Investing When Markets Are Low – A New ‘Structure’?
After two years of watching the FTSE climb and climb (reaching an eye-watering high of 7778.64 at the beginning of the year!), January saw the dip in the markets that we had all been waiting for. Whilst the pragmatists amongst us ‘predicted’ that this was going happen, what none of us can say for sure, however, is whether this is a temporary blip, or a full-scale market correction…
As our clients will know, we recommend that a long-term view is taken when making investments. Individuals must be both comfortable with the inevitable ups and downs of the markets and have the capacity (both emotionally and financially) to accept these short-term fluctuations. But where does that leave individuals who want to protect their capital? Is the only choice just to grin and bare sub 2% interest rates currently available on cash deposits?
‘Structured products’ can offer a ‘halfway house’ for clients who want some exposure to the potential fortunes of the markets but are uncomfortable with loss of capital. This type of investment can offer full, or partial, protection of your original investment whilst offering a return linked to the performance of a particular market index (commonly, the FTSE 100).
Like fixed rate deposits, the level of return available on these types of investment is prescribed at outset, however, the returns quoted are usually greater than those available on cash deposits over similar terms, given the exposure to the underlying market index.
Considering this, and adding in the additional benefit of capital-protection, why are we all not investing in structured products?
A key risk of structured products is that the delivery of the quoted return depends on the underlying market index meeting certain criteria. For example, certain structured products may require, say, the FTSE 100 to be higher at the point the structured product comes to an end than it was when you originally put your money in, in order to produce a return.
If (in this example), at the end of the product term, the FTSE 100 is lower, you would therefore only receive back the money you put in (or a percentage of that amount, where the structured product only offers partial-capital protection) with no return on your investment. Clearly, this is less favourable than if you had held your money in a cash deposit, where you could have received some interest, albeit nominal, on your cash.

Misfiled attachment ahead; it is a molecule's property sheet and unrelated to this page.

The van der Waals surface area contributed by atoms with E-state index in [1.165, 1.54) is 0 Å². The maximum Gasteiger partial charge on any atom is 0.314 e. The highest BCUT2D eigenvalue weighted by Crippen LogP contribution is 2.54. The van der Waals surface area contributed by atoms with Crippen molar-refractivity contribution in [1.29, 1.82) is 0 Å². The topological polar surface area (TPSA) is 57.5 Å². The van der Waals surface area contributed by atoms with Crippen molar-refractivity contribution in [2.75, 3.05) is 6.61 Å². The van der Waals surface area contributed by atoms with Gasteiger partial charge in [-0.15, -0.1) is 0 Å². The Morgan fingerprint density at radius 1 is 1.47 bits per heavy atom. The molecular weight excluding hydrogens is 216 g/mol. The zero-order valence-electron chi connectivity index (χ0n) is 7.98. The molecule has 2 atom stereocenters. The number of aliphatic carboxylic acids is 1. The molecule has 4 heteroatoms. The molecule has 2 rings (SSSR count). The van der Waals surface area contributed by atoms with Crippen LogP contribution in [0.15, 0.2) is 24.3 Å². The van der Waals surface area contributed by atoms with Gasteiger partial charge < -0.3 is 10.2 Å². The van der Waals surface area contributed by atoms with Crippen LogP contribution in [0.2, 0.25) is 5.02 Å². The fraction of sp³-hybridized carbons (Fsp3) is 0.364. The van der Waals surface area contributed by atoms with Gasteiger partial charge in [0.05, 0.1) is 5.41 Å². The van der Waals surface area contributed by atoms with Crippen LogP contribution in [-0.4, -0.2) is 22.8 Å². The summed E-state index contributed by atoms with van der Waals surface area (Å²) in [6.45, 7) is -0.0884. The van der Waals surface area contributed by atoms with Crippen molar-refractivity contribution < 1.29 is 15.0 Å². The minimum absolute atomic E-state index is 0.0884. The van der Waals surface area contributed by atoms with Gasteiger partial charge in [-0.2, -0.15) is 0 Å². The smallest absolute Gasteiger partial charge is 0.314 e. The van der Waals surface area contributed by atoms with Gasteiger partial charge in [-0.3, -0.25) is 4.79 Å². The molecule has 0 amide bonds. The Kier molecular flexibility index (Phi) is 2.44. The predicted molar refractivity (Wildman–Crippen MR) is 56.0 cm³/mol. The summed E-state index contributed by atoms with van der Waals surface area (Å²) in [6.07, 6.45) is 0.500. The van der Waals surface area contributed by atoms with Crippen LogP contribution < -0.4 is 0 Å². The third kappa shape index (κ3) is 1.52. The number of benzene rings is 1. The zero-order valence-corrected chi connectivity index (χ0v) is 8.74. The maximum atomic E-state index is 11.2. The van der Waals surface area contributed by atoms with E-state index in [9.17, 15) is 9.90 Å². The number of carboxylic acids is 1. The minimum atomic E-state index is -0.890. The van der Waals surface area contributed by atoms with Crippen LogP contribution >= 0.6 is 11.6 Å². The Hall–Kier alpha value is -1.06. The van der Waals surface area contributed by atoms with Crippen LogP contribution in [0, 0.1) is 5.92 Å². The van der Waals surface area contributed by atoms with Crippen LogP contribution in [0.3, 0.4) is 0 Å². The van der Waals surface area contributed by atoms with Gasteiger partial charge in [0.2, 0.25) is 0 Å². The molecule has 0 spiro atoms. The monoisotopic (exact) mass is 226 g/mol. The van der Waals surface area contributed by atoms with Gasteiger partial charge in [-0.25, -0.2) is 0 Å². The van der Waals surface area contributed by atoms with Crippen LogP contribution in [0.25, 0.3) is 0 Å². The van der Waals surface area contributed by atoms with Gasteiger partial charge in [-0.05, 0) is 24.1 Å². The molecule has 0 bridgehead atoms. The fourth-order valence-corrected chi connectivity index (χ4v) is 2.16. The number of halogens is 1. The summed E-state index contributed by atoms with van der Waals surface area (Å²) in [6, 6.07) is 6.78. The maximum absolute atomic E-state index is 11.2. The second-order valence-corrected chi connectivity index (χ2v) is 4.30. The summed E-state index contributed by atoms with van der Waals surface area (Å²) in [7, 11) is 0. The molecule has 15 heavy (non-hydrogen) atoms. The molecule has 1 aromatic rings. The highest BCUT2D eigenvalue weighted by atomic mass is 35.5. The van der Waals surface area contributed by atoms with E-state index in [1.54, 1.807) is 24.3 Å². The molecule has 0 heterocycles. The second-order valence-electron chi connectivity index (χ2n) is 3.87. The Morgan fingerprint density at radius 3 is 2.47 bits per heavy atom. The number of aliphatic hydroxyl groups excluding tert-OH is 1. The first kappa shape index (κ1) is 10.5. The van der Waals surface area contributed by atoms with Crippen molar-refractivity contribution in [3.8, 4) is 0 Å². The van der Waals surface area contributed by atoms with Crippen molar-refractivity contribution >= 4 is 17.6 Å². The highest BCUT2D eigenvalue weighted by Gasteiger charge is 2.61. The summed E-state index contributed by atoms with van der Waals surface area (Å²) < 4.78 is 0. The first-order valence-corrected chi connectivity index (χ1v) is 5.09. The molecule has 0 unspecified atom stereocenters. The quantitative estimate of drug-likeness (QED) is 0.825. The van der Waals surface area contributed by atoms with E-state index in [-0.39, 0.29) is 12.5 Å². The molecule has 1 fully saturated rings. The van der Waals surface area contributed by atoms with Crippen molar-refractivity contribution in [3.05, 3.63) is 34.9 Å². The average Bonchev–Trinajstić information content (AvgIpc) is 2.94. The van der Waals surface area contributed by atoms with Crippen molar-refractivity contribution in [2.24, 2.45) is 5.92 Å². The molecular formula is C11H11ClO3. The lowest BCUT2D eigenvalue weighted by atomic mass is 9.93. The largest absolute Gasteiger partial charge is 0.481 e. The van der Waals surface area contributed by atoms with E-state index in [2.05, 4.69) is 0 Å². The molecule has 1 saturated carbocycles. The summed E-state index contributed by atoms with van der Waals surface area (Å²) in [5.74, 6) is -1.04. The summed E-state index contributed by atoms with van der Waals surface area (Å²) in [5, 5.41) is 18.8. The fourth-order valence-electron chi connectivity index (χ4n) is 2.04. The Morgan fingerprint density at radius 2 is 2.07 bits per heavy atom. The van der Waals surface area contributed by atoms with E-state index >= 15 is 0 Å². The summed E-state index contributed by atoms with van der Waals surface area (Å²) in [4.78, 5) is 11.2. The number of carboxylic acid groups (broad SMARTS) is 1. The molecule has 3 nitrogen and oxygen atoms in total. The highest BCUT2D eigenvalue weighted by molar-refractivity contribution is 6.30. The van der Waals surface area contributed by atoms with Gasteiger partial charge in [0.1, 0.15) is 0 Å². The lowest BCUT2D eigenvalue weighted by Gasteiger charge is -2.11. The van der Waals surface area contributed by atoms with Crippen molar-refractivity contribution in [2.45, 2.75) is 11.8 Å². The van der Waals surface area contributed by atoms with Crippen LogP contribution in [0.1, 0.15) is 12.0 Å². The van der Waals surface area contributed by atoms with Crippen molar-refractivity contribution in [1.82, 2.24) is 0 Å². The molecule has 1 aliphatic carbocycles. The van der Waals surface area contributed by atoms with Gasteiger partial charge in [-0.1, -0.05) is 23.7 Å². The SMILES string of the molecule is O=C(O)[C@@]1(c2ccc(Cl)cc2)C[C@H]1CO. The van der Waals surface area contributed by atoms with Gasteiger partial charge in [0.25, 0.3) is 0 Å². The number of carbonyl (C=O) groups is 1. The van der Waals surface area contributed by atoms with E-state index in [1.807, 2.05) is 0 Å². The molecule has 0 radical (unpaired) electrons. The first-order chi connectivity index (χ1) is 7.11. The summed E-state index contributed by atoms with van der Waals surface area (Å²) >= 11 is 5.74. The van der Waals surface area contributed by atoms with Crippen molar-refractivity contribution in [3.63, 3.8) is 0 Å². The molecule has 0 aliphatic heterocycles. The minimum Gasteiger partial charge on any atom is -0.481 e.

So, when is the ‘best time’ to invest in structured products? Well, as I say to clients, if I knew the answer to that I would be sat on a beach in the Maldives on my fourth piña colada; not writing this article from our Preston office on my fourth cup of coffee…
Timing the markets is near impossible and, whilst there is an argument to say investing in structured products whilst the markets are ‘low’ gives a better chance of the product producing its quoted return… how ‘low’ is ‘low’? There is no way to predict whether the last three months of falling FTSE levels is just a speed bump on the road to even more record highs, or if we are at the top of a pretty steep hill about to roll into descent.
Ultimately the decision to invest in structured products depends on your circumstances, attitude to risk, as well as your financial and psychological capacity for loss, and we encourage a discussion with your financial adviser to determine whether this type of investment is right for you.
If you would like to discuss this blog in more detail, or you would like to speak with a member of our team, please contact Katy Allen or call 01772 821021 to be put in contact with a member of our Financial Planning team.